“Confinés”: French for “quarantined”
The life of a family of five during the COVID-19 crisis is understood in any language
May 10, 2020
Florence Deguyenne, 17, is sitting at home on Facetime while her brother, Nicolas, is doing a home workout in his room upstairs. Their mother, Huong, prepares their dinner after coming back from the family restaurant like every other night during the coronavirus lockdown. Florence’s father, Franck, comes home late from his job as an IT specialist, ready to have a nice dinner with the family just as Florence’s other brother, Fabrice, comes out of his room after playing his 100th PlayStation game with his friends, bored from not being able to go outside.
This may seem like a typical American quarantine family situation, but in reality, this family lives all the way in Orléans, France.
This French family, like many others in France, Spain, and Italy, are experiencing a total lockdown due to coronavirus, not allowed to go outside and roam the streets, just like us Americans have the pleasure of doing. In France, there is a national quarantine order that forces people to stay at home.
Safe to say, France is taking the coronavirus very seriously, even though France only, relatively speaking, had 138,854 confirmed cases and 26,310 deaths as of May 9, according to the French government’s numbers, compared with the whopping numbers in the United States: 1.274 million confirmed cases and 77,034 deaths, according to the CDC.
To best get a sense of the effects of a forced quarantine order, it is best to first step into the quarantine life of Florence. If you ask what one of us teenagers does here while stuck at home, you would likely get a similar answer to Florence: “I listen to music, watch videos and TV shows and movies, and I use social media, too. I also talk to my boyfriend [that’s me!], and I eat.
“I take time to sleep. I am sleeping more now than before we were required to stay at home. In general, I take more time for myself, not for school.”
Florence, who spends a lot of time with her friends and large extended family, went on to say, “I can’t hang out with my friends and that’s so sad. And I walk so much less and less outside. When I’m outside it’s only in my backyard, and that’s different than going out.”
OK, it is not being entirely truthful to say that they are not allowed to go outside at all. In reality, a household has to buy food, go to work, exercise, and the country has to continue to be run effectively. In order to go outside, all French citizens are required to fill out a form in which they select one of seven specific reasons to exit the home, sign it, and take it with them outside.
For those of us who do not speak French, here is a basic translation of the form (courtesy of the French government website):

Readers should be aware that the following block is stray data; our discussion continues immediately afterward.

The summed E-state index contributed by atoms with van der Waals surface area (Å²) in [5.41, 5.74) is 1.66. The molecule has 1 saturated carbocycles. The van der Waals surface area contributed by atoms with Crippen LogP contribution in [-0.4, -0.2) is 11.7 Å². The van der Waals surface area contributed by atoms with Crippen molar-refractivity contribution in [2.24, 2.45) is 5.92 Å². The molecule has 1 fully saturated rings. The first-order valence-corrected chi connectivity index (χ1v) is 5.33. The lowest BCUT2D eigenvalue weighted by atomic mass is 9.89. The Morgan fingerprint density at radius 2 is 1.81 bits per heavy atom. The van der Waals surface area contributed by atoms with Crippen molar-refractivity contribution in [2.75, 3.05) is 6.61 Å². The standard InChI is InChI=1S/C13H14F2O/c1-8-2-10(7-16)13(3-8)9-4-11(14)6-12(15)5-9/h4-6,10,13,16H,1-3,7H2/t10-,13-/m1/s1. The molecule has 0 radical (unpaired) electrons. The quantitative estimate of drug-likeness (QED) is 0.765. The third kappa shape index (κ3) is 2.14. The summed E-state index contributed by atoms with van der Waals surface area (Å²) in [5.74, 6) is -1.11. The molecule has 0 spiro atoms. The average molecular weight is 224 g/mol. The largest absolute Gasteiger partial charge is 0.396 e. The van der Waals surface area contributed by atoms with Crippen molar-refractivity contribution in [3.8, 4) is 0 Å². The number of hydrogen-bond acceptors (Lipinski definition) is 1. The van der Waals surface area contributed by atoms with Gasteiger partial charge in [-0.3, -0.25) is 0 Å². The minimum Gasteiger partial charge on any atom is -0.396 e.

Option 1: to go to work, if remote working is not possible
2: to buy essential supplies at authorized local shops
3: to go to a medical appointment that cannot be postponed or carried out remotely; or for treatment of a long-term health condition
4: to take your children to daycare or to take care of an elderly person
5: to take exercise individually or to walk with members of your household, within a kilometer of your home and for no more than one hour (this option includes walking pets)
6: to respond to court or administrative summons
7: to join missions of public interest at the request of the administrative authorities
French police stop pedestrians in the street and make sure they are outside for one of these seven reasons, so it is important to adhere to the rules. People who do not have this form when outside are liable to be fined up to 135 euros ($146), and another 245 euros ($264) if not paid on time.
“Most people don’t go outside at all,” Florence said. “My friends and I stay home a lot so we don’t ever have to deal with the form.”
Like Florence, many of her friends and family cited watching Netflix and videos, and also playing video games to pass the time. Such is the case for her 16-year-old brother, Fabrice, her 20-year-old brother, Nicolas (pronounced “Neecola”), and three of her friends, Mehdi (pronounced “Med-ee”), Tristan (pronounced “Tree-stahn”), and Sonia. It quickly becomes obvious that life in quarantine does not provide itself to being a time where one can really do anything normally thought of as unique or interesting.
Moving past just passing the time, a major part of the life of American teens during the coronavirus crisis is online school, and this is no different in France. Like us here in the United States, French online classes are not ideal, as Tristan sums up for everyone: “My online school is not very good.”
Florence’s brothers both said that the teachers “are not well-adapted to the system [of online teaching].” It is important to note that Nicolas is in college, so the problem of poor online teaching is not just present in high school. This makes it hard to learn effectively, as Florence noted: “It’s harder to understand when the teacher explains something.”
She also said that she is “not used to having classes on a device,” making the disconnect between the student and teacher even more apparent. Also, another problem with learning online is that “it’s hard to concentrate,” according to Sonia, who is not used to having to work totally by herself instead of at school.
One difference between French schooling and American schooling is a large test at the end of the French senior year (en terminale in French) called the Baccalauréat, or Bac (pronounced the same as the word “back”) for short. This test covers every subject learned in school and is basically a college entrance exam, since most colleges in France use it as a defining measure of students’ aptitude in the admissions process.